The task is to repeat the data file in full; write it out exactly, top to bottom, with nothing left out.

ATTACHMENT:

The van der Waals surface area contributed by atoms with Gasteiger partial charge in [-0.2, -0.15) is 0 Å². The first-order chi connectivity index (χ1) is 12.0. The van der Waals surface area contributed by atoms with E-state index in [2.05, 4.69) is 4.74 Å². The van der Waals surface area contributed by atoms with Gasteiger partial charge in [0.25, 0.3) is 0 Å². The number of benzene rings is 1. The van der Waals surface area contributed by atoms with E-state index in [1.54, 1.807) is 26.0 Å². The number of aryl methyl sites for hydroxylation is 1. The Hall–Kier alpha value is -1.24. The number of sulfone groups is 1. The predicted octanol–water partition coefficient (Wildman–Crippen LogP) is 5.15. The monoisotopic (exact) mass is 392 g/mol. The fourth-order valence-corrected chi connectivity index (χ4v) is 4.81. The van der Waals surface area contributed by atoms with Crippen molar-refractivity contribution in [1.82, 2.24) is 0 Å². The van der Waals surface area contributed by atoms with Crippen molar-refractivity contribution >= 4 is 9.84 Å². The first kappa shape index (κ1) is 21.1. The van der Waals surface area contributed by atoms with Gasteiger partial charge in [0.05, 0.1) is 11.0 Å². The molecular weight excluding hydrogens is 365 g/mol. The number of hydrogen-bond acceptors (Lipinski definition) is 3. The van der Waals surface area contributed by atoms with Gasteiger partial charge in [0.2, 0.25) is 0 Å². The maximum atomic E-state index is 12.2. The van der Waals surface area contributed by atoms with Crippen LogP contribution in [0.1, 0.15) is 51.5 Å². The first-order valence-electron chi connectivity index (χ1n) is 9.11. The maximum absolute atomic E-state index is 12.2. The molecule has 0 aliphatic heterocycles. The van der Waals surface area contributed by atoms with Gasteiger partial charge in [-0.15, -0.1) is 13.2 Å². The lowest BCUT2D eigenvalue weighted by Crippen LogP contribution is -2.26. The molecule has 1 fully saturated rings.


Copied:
The van der Waals surface area contributed by atoms with Gasteiger partial charge in [-0.2, -0.15) is 0 Å². The first-order chi connectivity index (χ1) is 12.0. The van der Waals surface area contributed by atoms with E-state index in [2.05, 4.69) is 4.74 Å². The van der Waals surface area contributed by atoms with Gasteiger partial charge in [0.25, 0.3) is 0 Å². The number of benzene rings is 1. The van der Waals surface area contributed by atoms with E-state index in [1.54, 1.807) is 26.0 Å². The number of aryl methyl sites for hydroxylation is 1. The Hall–Kier alpha value is -1.24. The number of sulfone groups is 1. The predicted octanol–water partition coefficient (Wildman–Crippen LogP) is 5.15. The monoisotopic (exact) mass is 392 g/mol. The fourth-order valence-corrected chi connectivity index (χ4v) is 4.81. The van der Waals surface area contributed by atoms with Crippen molar-refractivity contribution in [1.82, 2.24) is 0 Å². The van der Waals surface area contributed by atoms with Crippen molar-refractivity contribution >= 4 is 9.84 Å². The first kappa shape index (κ1) is 21.1. The van der Waals surface area contributed by atoms with Gasteiger partial charge in [0.05, 0.1) is 11.0 Å². The molecular weight excluding hydrogens is 365 g/mol. The number of hydrogen-bond acceptors (Lipinski definition) is 3. The van der Waals surface area contributed by atoms with Gasteiger partial charge in [0.2, 0.25) is 0 Å². The maximum atomic E-state index is 12.2. The van der Waals surface area contributed by atoms with Crippen LogP contribution in [0.1, 0.15) is 51.5 Å². The first-order valence-electron chi connectivity index (χ1n) is 9.11. The maximum absolute atomic E-state index is 12.2. The molecule has 0 aliphatic heterocycles. The van der Waals surface area contributed by atoms with Gasteiger partial charge in [-0.15, -0.1) is 13.2 Å². The lowest BCUT2D eigenvalue weighted by Crippen LogP contribution is -2.26. The molecule has 1 fully saturated rings.